Girls cross a smoggy road in a New Delhi area. Reuters
Cooler temperatures and lighter wind trapped heavy smog over the Indian capital on Wednesday, pushing pollution to “severe” levels in many places with no immediate relief in sight, government agencies said.
Indian authorities on Friday announced a plan to restrict the movement of private cars in the capital for nearly two weeks after a major Hindu festival that features fireworks that cloak the area with toxic smog and dust.
As rivers surge and floods overpower, as forests burn and glaciers melt, and as wild animals enter human habitats, there is still no urgency among us as humans to find solutions to the immense crisis that is looming large over us. A recent study published by the US National Bureau of Economic Research states that no economy
Britain is on the brink, particularly where the coronavirus is concerned. More than two million people in northeast England face new restrictions because of a surge in coronavirus cases.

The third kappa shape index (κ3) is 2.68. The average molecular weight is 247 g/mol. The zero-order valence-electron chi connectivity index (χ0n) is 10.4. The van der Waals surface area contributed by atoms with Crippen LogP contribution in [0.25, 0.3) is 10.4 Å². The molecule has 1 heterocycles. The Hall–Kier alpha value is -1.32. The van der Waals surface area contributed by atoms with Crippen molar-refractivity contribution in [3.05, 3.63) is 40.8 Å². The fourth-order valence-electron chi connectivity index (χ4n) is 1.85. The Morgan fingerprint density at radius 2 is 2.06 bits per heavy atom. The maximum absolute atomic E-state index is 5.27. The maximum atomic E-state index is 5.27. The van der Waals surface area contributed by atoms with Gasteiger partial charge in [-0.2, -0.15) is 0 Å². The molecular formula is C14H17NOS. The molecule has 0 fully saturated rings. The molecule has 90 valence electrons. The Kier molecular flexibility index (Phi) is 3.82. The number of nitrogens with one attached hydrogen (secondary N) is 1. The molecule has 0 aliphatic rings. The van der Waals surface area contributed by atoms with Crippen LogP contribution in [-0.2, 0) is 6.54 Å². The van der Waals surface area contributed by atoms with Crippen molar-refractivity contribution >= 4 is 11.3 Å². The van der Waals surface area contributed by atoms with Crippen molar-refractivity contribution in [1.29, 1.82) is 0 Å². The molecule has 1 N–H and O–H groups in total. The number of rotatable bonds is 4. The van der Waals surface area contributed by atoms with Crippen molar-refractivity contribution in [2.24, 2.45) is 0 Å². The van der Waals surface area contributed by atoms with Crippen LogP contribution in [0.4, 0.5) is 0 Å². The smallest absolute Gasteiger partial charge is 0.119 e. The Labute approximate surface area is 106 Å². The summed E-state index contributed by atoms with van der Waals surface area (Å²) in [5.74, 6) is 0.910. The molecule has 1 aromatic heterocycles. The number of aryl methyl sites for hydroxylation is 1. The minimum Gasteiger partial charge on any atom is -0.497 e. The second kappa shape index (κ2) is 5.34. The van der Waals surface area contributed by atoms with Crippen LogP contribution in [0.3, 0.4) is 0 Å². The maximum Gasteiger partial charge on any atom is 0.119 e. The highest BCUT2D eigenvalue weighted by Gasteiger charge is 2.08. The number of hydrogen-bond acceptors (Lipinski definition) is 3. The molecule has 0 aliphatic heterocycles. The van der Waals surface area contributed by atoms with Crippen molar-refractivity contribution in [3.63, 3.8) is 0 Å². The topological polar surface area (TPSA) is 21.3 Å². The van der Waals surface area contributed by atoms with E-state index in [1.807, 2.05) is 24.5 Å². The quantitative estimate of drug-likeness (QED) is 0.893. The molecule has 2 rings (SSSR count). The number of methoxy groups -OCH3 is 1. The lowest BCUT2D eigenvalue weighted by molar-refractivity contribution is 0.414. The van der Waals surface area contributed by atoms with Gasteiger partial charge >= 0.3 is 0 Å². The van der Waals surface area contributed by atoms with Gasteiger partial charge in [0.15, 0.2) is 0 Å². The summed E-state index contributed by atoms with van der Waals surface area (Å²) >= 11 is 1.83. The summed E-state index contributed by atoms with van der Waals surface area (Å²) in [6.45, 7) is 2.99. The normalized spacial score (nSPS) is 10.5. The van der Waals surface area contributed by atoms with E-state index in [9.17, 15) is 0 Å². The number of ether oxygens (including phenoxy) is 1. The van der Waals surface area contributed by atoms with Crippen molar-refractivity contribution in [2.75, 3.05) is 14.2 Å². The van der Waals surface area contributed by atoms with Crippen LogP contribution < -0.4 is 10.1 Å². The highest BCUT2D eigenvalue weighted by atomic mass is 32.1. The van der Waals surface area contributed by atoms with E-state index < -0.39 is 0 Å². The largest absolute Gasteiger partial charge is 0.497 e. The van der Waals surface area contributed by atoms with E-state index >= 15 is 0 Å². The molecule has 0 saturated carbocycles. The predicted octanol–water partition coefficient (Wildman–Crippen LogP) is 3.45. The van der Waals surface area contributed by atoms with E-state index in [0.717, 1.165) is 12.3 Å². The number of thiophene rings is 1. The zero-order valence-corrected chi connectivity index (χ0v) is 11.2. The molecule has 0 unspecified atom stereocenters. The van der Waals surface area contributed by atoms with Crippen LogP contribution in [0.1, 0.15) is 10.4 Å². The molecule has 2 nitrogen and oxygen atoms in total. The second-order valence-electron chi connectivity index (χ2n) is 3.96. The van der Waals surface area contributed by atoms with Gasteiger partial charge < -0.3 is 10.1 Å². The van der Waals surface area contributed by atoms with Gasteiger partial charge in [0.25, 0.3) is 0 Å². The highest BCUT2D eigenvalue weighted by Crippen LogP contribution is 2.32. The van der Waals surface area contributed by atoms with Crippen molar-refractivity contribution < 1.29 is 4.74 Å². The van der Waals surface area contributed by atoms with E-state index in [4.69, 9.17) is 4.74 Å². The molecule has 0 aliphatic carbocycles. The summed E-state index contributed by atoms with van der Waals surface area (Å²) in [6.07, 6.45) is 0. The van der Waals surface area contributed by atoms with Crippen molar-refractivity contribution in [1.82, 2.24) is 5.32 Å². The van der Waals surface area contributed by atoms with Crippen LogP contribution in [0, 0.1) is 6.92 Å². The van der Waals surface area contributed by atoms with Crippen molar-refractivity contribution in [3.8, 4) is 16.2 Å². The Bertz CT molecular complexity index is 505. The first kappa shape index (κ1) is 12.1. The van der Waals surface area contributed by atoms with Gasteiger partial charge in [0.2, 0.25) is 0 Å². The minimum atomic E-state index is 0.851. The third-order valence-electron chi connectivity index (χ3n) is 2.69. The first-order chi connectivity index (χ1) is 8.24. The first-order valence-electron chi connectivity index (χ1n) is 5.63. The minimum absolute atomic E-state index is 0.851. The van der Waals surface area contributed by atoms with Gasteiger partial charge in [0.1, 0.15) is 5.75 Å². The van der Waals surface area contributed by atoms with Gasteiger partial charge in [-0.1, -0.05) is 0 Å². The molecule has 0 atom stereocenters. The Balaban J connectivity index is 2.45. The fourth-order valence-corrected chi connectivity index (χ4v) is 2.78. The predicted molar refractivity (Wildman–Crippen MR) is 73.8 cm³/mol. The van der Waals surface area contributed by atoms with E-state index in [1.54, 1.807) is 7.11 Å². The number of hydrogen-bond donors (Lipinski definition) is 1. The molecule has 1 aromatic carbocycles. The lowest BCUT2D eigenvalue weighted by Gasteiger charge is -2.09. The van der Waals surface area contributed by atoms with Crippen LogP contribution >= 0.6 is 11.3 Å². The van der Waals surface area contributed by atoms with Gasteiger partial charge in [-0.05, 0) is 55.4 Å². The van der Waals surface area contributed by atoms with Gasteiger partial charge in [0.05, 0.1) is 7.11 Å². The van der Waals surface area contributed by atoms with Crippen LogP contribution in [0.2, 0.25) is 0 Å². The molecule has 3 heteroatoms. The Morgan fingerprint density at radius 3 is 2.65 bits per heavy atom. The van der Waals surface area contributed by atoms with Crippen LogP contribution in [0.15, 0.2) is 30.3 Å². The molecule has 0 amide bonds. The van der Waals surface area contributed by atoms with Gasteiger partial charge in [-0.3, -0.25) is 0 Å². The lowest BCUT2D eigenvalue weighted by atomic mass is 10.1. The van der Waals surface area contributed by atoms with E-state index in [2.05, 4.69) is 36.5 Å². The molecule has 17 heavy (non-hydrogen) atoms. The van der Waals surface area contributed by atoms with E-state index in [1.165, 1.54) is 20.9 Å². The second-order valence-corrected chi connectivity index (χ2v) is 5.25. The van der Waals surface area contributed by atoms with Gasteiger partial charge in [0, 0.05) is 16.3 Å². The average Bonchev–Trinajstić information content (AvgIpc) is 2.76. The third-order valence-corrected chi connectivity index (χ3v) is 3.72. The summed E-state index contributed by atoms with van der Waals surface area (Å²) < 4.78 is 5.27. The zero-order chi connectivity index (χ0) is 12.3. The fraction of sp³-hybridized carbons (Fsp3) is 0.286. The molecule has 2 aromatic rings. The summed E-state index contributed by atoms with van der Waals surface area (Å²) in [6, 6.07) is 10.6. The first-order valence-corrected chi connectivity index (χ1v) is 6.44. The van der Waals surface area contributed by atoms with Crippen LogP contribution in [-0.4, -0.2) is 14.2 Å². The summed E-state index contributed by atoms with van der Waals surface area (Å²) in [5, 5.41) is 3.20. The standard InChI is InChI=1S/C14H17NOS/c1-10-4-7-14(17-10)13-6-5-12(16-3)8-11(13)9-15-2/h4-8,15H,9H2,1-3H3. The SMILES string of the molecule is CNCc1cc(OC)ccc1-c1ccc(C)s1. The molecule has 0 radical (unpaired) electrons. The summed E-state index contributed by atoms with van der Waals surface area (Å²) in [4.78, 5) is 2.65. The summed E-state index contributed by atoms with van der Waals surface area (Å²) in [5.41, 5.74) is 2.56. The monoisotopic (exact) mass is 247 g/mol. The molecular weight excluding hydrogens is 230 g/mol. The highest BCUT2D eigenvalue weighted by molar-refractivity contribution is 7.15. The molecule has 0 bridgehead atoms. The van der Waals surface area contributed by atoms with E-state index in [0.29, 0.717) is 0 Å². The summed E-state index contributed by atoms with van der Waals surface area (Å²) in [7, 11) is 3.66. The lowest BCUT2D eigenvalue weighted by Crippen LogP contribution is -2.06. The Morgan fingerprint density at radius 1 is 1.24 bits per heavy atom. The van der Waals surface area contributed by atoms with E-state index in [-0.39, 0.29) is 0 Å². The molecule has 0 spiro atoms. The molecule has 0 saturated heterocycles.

In these desperate times, in which the populist virus is wreaking havoc with the world, we must take little pleasures wherever we can find them. Like the little pleasure I take seeing Boris Johnson stumble, splutter and “er, ah, um” his way through his encounter with the Liaison Committee. It is a pleasure born of the fact that the prime ministerial grilling by select committee chairmen and women was my idea, many moons ago.
One presidential candidate is jetting across the country, hitting as many swing and in-play states as possible in this pandemic-shortened campaign season. The other is staying close to his home, which doubles as a sort of campaign headquarters.
Late in the fourth year of the Trump presidency, the United States is confronting a far more dangerous war than the “forever wars” he says he is ending. This is a multiphase conflict begun by the president himself, with new battle fronts opened daily. The deadly combat can end only if he is voted out of office.